Luc de Ghein's « MPLS fundamentals », at page 72, we learn that
« In Cisco IOS, the MPLS LDP router ID needs to be present in the routing table of the LDP neighboring routers. If it is not, the LDP session is not formed. °»
We want to verify this assertion.
Software used in this scenario :
1 : Network Topology Diagram
Find below the starting configuration of R1 and R2 :
First we need to understand how the LDP session is formed, to do that let's fire up wireshrak on Gi2 of R2
We see that R2 is trying to discover another LDP peer by sending « Hello Message ». Let' take a closer look at one of these frames, for example the frame numbered one
As you can see on the capture above, R2 (192.168.10.2) is trying to establish a LDP connection with a neighbor, by sending a « Hello Message » to the multicast group 126.96.36.199 (all routers on the same network segment) using the source and destination port UDP 646. You can also see that with no loopback or static LDP router ID configured, the LDP session uses the IP address of interface Gi2.
Before the IETF standardized LDP for exchanging labels between LSR, Cisco routers used a protocol developped by Cisco called TDP for « Taggued Distribution Protocol ». TDP uses the UDP port 711 to the broadcast address 255.255.255.255.
With the command below, we can see that the LDP identifier (4 bytes) on R2 is indeed Gi2, notice the platform-wide label space (2 bytes) after the LDP ID and also the Transport IP address (which we will discuss later):
The different MPLS LDP default parameters for the session and the discovery can be seen with this command :
R1#show mpls ldp parametersProtocol version: 1No label generic region for downstream label distributionSession hold time: 180 sec; keep alive interval: 60 secDiscovery hello: holdtime: 15 sec; interval: 5 secDiscovery targeted hello: holdtime: 90 sec; interval: 10 secDownstream on Demand max hop count: 255LDP for targeted sessionsLDP initial/maximum backoff: 15/120 secLDP loop detection: off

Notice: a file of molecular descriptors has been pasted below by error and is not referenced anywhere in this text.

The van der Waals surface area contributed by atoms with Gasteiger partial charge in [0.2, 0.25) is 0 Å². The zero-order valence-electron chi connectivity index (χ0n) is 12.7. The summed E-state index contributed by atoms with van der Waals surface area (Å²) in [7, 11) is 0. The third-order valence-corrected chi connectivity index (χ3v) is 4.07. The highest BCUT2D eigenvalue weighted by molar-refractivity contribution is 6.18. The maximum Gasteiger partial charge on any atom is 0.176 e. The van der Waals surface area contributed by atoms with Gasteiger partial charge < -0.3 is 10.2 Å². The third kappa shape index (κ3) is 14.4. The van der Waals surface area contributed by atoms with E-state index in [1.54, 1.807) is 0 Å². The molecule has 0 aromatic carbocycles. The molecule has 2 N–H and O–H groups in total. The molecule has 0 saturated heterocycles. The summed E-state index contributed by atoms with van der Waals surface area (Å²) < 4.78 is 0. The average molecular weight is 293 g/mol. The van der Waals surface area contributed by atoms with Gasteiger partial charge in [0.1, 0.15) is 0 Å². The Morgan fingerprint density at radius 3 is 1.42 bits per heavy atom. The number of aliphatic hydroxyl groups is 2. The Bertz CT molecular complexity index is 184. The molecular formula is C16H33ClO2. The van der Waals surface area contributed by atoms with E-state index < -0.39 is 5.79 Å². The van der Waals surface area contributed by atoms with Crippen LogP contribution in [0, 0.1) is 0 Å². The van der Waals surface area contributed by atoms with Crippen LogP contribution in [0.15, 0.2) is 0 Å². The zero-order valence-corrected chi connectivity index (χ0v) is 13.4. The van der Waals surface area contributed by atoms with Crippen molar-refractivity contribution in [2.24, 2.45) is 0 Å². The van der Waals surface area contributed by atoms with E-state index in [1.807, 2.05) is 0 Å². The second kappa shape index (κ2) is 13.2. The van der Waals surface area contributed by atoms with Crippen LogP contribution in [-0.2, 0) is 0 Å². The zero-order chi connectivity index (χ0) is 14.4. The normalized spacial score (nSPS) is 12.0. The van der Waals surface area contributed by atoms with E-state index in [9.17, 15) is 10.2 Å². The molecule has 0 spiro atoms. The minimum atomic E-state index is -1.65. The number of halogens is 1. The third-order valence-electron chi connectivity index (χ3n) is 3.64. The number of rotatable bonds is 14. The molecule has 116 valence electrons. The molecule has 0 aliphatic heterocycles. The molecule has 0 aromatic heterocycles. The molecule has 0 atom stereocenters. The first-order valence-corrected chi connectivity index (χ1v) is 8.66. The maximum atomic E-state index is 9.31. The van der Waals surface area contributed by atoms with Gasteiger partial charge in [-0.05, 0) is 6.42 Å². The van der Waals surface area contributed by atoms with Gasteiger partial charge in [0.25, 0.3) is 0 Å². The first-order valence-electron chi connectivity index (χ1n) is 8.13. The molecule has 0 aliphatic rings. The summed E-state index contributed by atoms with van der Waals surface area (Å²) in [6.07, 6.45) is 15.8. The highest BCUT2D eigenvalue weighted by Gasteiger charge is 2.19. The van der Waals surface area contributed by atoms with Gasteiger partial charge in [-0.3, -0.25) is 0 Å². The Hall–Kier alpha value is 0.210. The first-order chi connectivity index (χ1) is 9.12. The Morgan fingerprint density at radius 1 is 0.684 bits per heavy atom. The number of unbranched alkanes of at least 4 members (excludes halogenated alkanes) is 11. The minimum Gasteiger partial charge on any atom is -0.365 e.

Let's take a closer look at the wireshark capture
As you can see on the screenshot above, the LSR R2 sends a TCP SYN to the LSR R1 using its interface GigaEthernet 2 (192.168.10.2) plus the destination port 646. The LSR R1 responds with a SYN/ACK using its interface GigaEthernet 0/0, as we configured. The LDP TCP connection is initiated by the highest LDP ID (LID), here R2 with the LID 192.168.10.2.
We now add a loopback on each LSR R1 and R2 :
Let's see if the LID or the Transport Address on R1 and R2 has not changed by using the command below,
Next, let's disable and re-enable the interface Gi0/0 on R1 and Gi2 on R2 and use the same command as before
Look at the result above, the LID and the transport address are now equal to the value of the loopback.
As you migth know, the LDP ID is determined by the three rules below, in order of precedence :
We see in Wireshark that the LSR ID and the Transport Address on R1 and R2 are now equal to their respective Loopback0.
What if we want to influence this behavior by specifying a physical interface, according to the previous rules, we can. Let's say we desire to use the interface Gi0/0 as a LID on R1, we just have to use this command :
Note : the command above will break any LDP connection already established on the link.
Let's do the same on R2 and check the results with the previous command on R1 and R2
According to the RFC 5036, the Transport Address is an optional field defined as such :
IPv4 Transport Address
Specifies the IPv4 address to be used for the sending LSR when
opening the LDP session TCP connection. If this optional TLV
is not present, the IPv4 source address for the UDP packet
carrying the Hello SHOULD be used.
In summary, if the Transport Address is configured, it is used to establish the LDP TCP connection.
In Cisco IOS Version 12.3(11)T7 of R1 (platform 3825), we have the command below to configure the Transport Address using the Loopback0°:
Note : Virtual router : IOS XE version 03.14.01.S, IOS version 15.5(1)S1 does not support the command above.
Let's switch to the Wireshark capture
LSR R1 is now using its Loopback0 interface as its Transport Address though the LSR ID of R1 is still its interface GigabitEthernet 0/0.
Notice that in the Wireshark capture, the LDP session is down
Now, if we add a static route to the Loopback0 of R1 on R2, the LDP session should be up again.
Indeed, we observe the LDP session is established in the Wireshark capture below. R1 is now using its transport address to establish the LDP session.
Luc de Ghein's assertion « In Cisco IOS, the MPLS LDP router ID needs to be present in the routing table of the LDP neighboring routers. If it is not, the LDP session is not formed. °» is verified but it is a particular case. It is Mr de Ghein's assumes that the value of the LDP ID is equal to the transport address, this is true in most MPLS cases but as we learned in this lab, you can customize your LDP session to use the transport address instead of the LDP router ID to establish the LDP session. If you do you will have to configure a static route or advertise the address using an IGP because the neighboring LSR needs to know how to reach the transport address you configured.